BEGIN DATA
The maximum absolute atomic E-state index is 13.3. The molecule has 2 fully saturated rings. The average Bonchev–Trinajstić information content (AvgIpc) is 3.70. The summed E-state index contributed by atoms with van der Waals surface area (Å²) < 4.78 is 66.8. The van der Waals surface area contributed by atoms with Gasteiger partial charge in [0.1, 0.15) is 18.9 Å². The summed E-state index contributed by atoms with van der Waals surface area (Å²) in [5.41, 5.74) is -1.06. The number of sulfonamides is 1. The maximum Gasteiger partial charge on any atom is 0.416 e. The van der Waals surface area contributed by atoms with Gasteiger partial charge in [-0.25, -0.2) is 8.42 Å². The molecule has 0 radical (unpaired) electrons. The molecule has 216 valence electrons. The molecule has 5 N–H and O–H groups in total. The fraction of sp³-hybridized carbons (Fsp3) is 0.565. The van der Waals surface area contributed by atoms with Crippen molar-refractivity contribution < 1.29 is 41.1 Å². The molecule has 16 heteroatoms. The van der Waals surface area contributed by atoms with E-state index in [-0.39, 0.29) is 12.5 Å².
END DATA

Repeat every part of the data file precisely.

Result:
The maximum absolute atomic E-state index is 13.3. The molecule has 2 fully saturated rings. The average Bonchev–Trinajstić information content (AvgIpc) is 3.70. The summed E-state index contributed by atoms with van der Waals surface area (Å²) < 4.78 is 66.8. The van der Waals surface area contributed by atoms with Gasteiger partial charge in [0.1, 0.15) is 18.9 Å². The summed E-state index contributed by atoms with van der Waals surface area (Å²) in [5.41, 5.74) is -1.06. The number of sulfonamides is 1. The maximum Gasteiger partial charge on any atom is 0.416 e. The van der Waals surface area contributed by atoms with Gasteiger partial charge in [-0.25, -0.2) is 8.42 Å². The molecule has 0 radical (unpaired) electrons. The molecule has 216 valence electrons. The molecule has 5 N–H and O–H groups in total. The fraction of sp³-hybridized carbons (Fsp3) is 0.565. The van der Waals surface area contributed by atoms with Crippen molar-refractivity contribution < 1.29 is 41.1 Å². The molecule has 16 heteroatoms. The van der Waals surface area contributed by atoms with E-state index in [-0.39, 0.29) is 12.5 Å².